As the next step, titanium oxide or titanic acid is added to said porous fluorine-containing polymer so as to be lodged in the pores distributed in the polymer.
This incorporation of titanium oxide or titanic acid into the porous polymer is accomplished by a method which comprises causing a medium having dispersed therein a finely divided titanium oxide or titanic acid to penetrate the porous fluorine-containing polymer, a method which comprises impregnating the porous fluorine-containing polymer with the aqueous solution of a water-soluble inorganic titanium compound such as titanium chloride, titanium sulfate or oxidized titanium sulfate and subsequently converting the incorporated titanium compound into titanium oxide or titanic acid by hydrolysis or thermal decomposition, or a method which comprises impregnating the porous fluorine-containing polymer with a solution of an organic compound such as an alkyl titanate having the structural formula:
(wherein, R denotes an alkyl group having 1 to 10 carbon atoms and m is an integer having a value of 1 to 20) and subsequently converting the incorporated alkyl titanate into titanium oxide or titanic acid by hydrolysis or thermal decomposition. In the case of the last method, use of tetraalkyl titanate, especially tetrabutyl titanate, or tetraisopropyl titanate proves advantageous because the organic solution of such titanate readily penetrates the porous fluorine-containing polymer and the incorporated titanate is not required to be hydrolyzed by addition of an alkali and, hence, the troublesome washing which would otherwise be required after the reaction can be disposed with.
The concentration of the titanium compound in the soluble solution with which the porous fluorine-containing polymer is impregnated may be anywhere in the range of from 1% up to the saturated concentration. From the standpoint of the efficiency of impregnation, however, it is desired to exceed the level of 10%.
As already described, the weight ratio of the potassium titanate content to the fluorine-containing polymer content of the finally produced diaphragm is required to fall in the range of from 0.05 to 1.20. It is, therefore, essential that the amount of titanium oxide or titanic acid incorporated in the polymer should be in an amount enough to satisfy this limitation.
Now, the case using a powdered fluorine-containing polymer will be described.
In this case, required incorporation of titanium oxide or titanic acid into the polymer is accomplished easily by a method which comprises mixing titanium oxide or titanic acid in a powdered form with said fluorine-containing polymer prepared in a powdered form at a mixing ratio of from 1:0.05 to 1:1.1 and molding the resultant mixture in a required shape. By this method, the weight ratio of the fluorine-containing polymer and potassium titanate contents of the finally produced diaphragm and the important properties such as bulk density, surface area, porosity and average pore diameter which the diaphragm is required to possess can easily be adjusted by regulating the mixing ratio of the two powders and the pressure under which the mixture is subjected to molding. By this method is obtained a membrane comprising a porous fluorine-containing polymer and titanium oxide or titanic acid. Now the titanium oxide or titanic acid thus incorporated in the membrane is to be converted into potassium titanate. This conversion is accomplished by a method which comprises treating the polymer membrane containing titanium oxide or titanic acid in an aqueous solution containing potassium hydroxide at a concentration of not less than 0.5N, preferably 3N, and up to the practical upper limit of 10N at temperatures exceeding 100° C., preferably in the range of from 120° to 350° C.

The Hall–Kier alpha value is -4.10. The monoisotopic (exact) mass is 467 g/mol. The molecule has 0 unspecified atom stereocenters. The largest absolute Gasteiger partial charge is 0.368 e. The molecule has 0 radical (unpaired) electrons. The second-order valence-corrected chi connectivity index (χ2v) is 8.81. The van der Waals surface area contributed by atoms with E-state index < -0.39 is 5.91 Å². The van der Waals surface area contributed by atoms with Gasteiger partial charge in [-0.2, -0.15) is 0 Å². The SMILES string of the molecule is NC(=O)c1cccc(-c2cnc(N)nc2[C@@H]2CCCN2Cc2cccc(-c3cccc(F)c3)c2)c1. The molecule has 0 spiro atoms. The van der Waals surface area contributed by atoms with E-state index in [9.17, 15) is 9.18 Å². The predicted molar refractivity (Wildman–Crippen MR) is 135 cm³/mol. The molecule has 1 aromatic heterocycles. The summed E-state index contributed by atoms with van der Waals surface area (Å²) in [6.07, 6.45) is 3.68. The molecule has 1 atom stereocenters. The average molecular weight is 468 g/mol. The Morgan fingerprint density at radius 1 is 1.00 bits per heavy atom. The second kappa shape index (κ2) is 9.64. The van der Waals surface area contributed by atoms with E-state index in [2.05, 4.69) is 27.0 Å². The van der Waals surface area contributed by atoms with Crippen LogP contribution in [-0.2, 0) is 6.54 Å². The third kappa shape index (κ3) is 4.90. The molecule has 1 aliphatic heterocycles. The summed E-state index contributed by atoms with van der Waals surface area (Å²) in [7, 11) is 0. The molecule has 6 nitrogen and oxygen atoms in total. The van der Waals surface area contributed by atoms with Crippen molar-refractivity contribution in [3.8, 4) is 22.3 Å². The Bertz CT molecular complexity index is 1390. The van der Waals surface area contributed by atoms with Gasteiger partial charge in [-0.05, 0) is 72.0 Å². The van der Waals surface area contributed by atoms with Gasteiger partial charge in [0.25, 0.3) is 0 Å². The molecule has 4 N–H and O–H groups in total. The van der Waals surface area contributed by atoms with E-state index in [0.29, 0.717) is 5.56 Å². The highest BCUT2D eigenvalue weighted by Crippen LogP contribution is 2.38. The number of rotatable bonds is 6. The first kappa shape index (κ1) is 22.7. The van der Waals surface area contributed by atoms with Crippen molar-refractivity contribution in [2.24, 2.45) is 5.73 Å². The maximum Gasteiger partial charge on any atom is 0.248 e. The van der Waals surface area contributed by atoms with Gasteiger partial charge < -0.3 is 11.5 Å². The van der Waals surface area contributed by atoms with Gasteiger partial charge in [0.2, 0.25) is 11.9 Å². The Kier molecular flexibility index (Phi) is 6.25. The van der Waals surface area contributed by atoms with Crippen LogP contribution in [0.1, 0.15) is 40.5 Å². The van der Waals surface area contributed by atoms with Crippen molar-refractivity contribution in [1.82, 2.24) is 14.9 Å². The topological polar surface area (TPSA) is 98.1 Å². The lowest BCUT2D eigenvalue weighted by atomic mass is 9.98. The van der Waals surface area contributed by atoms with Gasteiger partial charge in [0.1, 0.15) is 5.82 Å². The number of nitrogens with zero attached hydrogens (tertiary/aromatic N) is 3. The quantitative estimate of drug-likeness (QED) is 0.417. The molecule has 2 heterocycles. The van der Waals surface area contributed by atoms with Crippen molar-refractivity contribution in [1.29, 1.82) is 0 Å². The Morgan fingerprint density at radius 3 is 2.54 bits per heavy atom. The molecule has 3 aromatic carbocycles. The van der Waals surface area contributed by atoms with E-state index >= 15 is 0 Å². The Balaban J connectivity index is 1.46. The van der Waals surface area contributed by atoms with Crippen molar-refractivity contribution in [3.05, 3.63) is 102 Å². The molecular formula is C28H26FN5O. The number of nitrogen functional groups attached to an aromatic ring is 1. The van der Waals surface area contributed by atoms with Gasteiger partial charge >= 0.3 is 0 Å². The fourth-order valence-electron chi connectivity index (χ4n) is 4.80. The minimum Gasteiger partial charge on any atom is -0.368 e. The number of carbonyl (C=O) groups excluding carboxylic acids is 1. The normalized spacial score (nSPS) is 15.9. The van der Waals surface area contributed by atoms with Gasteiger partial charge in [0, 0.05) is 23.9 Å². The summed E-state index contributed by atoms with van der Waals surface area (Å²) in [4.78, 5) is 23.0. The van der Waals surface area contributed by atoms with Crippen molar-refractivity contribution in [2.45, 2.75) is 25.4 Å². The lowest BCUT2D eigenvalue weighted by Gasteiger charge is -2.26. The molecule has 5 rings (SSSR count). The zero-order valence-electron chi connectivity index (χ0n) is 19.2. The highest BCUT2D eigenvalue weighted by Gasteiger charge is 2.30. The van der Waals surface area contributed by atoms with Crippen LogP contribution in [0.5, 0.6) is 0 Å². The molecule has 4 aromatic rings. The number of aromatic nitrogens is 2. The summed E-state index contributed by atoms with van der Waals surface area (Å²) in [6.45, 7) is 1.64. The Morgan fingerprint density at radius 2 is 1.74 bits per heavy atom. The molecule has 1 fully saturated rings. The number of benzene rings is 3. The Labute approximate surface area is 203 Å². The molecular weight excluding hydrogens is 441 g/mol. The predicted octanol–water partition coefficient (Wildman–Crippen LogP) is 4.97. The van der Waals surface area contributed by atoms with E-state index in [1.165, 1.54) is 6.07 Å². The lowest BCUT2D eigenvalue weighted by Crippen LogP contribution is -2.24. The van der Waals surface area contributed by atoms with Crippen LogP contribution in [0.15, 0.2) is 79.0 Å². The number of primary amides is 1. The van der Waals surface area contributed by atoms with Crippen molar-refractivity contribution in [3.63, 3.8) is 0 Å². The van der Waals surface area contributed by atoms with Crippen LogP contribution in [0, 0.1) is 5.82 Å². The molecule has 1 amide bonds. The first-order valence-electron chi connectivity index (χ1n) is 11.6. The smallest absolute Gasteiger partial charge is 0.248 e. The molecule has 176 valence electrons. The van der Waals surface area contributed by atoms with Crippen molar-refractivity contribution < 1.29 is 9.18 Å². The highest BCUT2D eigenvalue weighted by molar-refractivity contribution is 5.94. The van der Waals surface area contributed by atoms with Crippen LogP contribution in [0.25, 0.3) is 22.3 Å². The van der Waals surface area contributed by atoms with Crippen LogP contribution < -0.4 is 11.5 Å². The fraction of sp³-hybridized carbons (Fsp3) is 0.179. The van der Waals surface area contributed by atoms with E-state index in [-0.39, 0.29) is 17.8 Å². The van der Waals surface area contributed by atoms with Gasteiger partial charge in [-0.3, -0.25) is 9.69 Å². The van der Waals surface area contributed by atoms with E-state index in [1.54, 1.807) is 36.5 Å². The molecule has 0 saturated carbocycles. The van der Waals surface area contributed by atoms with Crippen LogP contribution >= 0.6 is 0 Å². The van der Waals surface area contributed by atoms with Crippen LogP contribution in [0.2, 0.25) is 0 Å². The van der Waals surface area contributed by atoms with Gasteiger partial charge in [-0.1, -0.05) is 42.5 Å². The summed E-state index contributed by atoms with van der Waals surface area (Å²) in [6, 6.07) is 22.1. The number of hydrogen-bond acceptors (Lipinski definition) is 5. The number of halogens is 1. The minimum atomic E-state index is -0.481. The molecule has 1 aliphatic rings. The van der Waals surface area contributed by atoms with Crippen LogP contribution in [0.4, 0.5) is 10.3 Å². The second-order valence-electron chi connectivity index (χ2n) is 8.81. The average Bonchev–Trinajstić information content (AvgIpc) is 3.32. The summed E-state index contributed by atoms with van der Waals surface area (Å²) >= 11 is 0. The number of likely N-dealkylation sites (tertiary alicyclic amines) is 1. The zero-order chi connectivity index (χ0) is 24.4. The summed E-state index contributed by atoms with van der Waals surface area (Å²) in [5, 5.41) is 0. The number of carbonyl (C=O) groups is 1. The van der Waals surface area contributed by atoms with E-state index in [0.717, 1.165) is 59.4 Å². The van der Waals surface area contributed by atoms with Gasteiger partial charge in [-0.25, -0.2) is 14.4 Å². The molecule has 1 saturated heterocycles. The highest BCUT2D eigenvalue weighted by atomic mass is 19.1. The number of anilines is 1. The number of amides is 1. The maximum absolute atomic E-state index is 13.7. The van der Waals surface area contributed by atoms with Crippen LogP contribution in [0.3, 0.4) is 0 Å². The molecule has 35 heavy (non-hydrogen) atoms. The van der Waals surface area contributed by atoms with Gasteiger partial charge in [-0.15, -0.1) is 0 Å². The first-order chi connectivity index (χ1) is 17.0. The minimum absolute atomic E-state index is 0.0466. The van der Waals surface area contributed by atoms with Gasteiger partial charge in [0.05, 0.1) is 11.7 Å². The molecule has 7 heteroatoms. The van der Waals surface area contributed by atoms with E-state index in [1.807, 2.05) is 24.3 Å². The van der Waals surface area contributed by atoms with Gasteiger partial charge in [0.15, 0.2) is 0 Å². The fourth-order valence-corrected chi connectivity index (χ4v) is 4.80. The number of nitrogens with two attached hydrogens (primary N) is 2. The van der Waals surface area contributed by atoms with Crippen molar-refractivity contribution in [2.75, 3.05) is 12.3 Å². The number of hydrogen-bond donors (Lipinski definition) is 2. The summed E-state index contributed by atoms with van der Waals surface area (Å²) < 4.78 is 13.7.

In the heat treatment thus carried out, the relation between the temperature and the time is as shown in FIG. 1, wherein the temperature is graduated in Centigrade degrees along the horizontal axis and the time in hours along the vertical axis. In the upper zone of the curve described in the graph (Zone (A) of the graph), conversion of titanium oxide or titanic acid to potassium titanate is completely effected. In the lower zone of the curve (Zone (B) of the graph), however, perfect conversion cannot be obtained no matter how much the concentration of potassium hydroxide may be increased.
The successful conversion of titanium oxide or titanic acid into potassium titanate by the aforementioned method has been ascertained by X-ray diffraction analysis as indicated in the working examples to be cited hereinafter.
The potassium titanate which is obtained in the diaphragm by the method of this invention is in the form of crystals of dendrite type. This microstructural identification has been ascertained by means of a scanning type electron microscope at 3000 and 10000 magnifications (FIGS. 3-1 and 3-2). This means that the potassium titanate of this invention obviously differs from the conventionally known potassium titanate fibers (such as Fybex made by DuPont of the U.S.) which are formed of fiborus crystals. FIG. 4 shows the diaphragm obtained by mixing a polymer with said conventionally known potassium titanate fiber, and FIGS. 4-1 and 4-2 are photographs taken of the diaphragm through a scanning type electron microscope at 3000 and 10000 magnifications respectively. This dendritic structure of the crystals (FIGS. 3-1 and 3-2) contributes to the setting property and the water-permeating property of the porous diaphragm.
The porous composite which is obtained by the present invention has an alkali-resistant, hydrophilic potassium titanate set and deposited to fill up the pores. When this porous composite is used as a diaphragm, the troublesome step of wetting the diaphragm with methylethyl ketone or acetone which would otherwise be required prior to its installation at the place of use can be dispensed with. Further, the distribution of pores can freely be adjusted within the aforementioned specified range by suitably varying the conditions for the manufacture of the porous composite and, better still, the amount of water permitted to penetrate through the diaphragm can freely be controlled. The resistance to alkalis which the diaphragm of the present invention exhibits is distinctly improved as compared with that obtainable by the conventional known method for conferring hydrophilicity (Japanese patent disclosure No. 81281/74 or Japanese patent disclosure No. 1373/76). For example, after 50 hours' standing under an aqueous 30% potassium hydroxide solution at 120° C., the change of weight is as small as less than 0.05% in the case of the diaphragm of this invention, whereas the change is not less than 1% in the case of the diaphragm produced by the conventional method.